The fake baby of this novel’s not-messing-about title is, as is quickly made clear, no ordinary doll. A newspaper report notes when it’s stolen from a lingerie store by Jaanvi Gilfillan:
‘Valued at over $5,000, it was hand-painted by American reborn artist Genevieve Lusk in an extremely lifelike manner to resemble a real infant.’
Why would anyone steal a silicone doll, let alone dress it in baby clothes, caress it lovingly, take it for walks?
The bereaved. Jaanvi is in deep mourning for the son she and husband Mark lost after just a few days. Anyone whose baby has died or even – I use the word advisedly – suffered a miscarriage knows the emotional devastation it can wreak. Such a loss leaves a gap that needs to be filled. Still, these dolls – widely known as reborns and which are available for “adoption” – are, to outsiders, seriously creepy. Some are even created from 3D scans of live newborns. Mark, an aloof and irksomely rational accountant (and gym bunny), is seriously spooked by his wife’s actions, though it manifests, as it sometimes does, as anger and rejection.
Jaanvi knows that the doll is made of plastic, at least on some level.
‘Look, Ayla, James’s been helping me – I mean, I know he’s not real, I’m not deluded, but to have him with me and pretend, it’s like being in a play. Remember when we were in that play? I was a tree and you were Little Red Riding Hood.’
‘How old were we?’
‘Maybe ten or eleven.’
Yet moments later she’s imagining Mark with James in the front pack, thanking her for bringing so much joy back into his life. Like everyone, Jaanvi has holidays from reality. Hers are just a little further afield. We are all capable of self-deception and the line between mental anguish and mental illness is sometimes slim, author Amy McDaid reminds us. Who among us hasn’t had intrusive thoughts and considering escaping all the unwanted attention by camping in a farmer’s field, digging a toilet and having only cows and roosters for company?
In fact, the book opens with Stephen, an itinerant with a penchant for mumbling rhymes and free-associative jabber and a far looser grip on reality than Jaanvi. He’s doing unbecoming things in Waikumete Cemetery, after visiting the grave of his murdered father. Then there’s Lucas Trout, the pharmacist with the Vonnegutian moniker and a fretful, down-at-the-mouth disposition, his volatile band of workers, and a mother who’s wildly bipolar.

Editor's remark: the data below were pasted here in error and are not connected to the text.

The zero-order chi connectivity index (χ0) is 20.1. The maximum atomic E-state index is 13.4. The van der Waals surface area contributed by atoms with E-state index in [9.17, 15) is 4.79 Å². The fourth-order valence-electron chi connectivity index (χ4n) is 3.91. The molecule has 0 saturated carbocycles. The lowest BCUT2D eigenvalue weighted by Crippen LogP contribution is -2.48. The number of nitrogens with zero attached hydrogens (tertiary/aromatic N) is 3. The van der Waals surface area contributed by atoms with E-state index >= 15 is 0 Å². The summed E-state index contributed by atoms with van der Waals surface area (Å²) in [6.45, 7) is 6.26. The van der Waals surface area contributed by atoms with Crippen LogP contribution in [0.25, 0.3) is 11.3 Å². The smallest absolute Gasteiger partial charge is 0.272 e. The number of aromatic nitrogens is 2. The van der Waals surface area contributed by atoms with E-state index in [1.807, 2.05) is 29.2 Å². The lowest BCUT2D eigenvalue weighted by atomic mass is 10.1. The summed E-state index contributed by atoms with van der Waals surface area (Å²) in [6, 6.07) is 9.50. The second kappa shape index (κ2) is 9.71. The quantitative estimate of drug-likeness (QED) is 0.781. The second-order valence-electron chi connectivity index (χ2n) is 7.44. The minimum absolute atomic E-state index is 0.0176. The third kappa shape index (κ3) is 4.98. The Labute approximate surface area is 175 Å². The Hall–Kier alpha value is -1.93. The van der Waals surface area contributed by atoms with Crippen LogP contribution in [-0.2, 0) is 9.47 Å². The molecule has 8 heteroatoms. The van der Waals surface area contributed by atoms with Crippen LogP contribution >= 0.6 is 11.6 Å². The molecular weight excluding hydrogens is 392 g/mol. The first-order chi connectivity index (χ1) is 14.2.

Yes, troubled minds run through the book. But in amongst the grief and pain is a lot of humour, dry and well-observed, about relationships and society’s tutting expectations.
‘Should I wave them over?’
‘No! No, of course not. My god, Jaanvi. I’m out for a meal, the last thing I want to do is talk to people.’
The scene where Jaanvi — whose name is Indian though she isn’t; her mother is Rarotongan – goes on a regular walk with her sister and irrepressible mother through Auckland’s Victoria Park is a highlight.
It’s a confidently Auckland novel. Trout’s pharmacy is near K Rd, certainly the most interesting street in the country, and Stephen’s wanderings take him through the city’s patchwork of parks, to places and spaces off the beaten track, not least the Green Bay foreshore. It embraces the city’s real diversity, characters’ ethnic backgrounds, for instance, often only becoming apparent after we’ve met them.
With three main characters there is quite a lot of plot, even if not much actually goes on, and it propels us along speedily with just a little dropping back and forth in time over the course of nine days. McDaid is clearly enjoying the creative freedom that madness offers authors, but aware of the accompanying responsibility, the danger of seeming to make fun of it. For a first novel, Fake Baby gets a great deal right. For me, the plates do start to wobble a little as the novel approaches its end. The book’s symbolism feels a smidgeon overdone, and you start to wonder if it really needed so many troubled characters. What’s real and what’s imagined also becomes a question when we are spending so much time inside paranoid heads. Do Stephen’s ramblings offer a clear window into past events, or are they random delusions? Some will appreciate not knowing, but sometimes it’s helpful to be sure.
There’s a ton of insight and authenticity here. McDaid is a neonatal nurse, so moments in NICU and a psychiatric hospital smell kosher, and she knows her carvedilol from her sildefanil. Did I mention it’s funny? That gets a giant tick for me. You can feel the author not quite able to resist her chafings, characters being rude about drivers using mobile phones, The Chaser, Facebook obsessives, grammar. I agreed entirely. The novel is fascinated with word play, and the text bubbles with references to random fascinations like spontaneous combustion and whether women in burkas wear nice lingerie. And there are splendid lines.
‘Little pieces of ice from her chest migrated to her eyes and sat there, doing nothing.’
The plates stay up, and all the strands come together in a way that’s not too neat. Redemption? You’d like to hope so. After all, a fake baby is not only a symbol of grief but also of healing. Even if it’s tempered by the hard reality that life, with all its jostling vicissitudes and imperfections, goes on.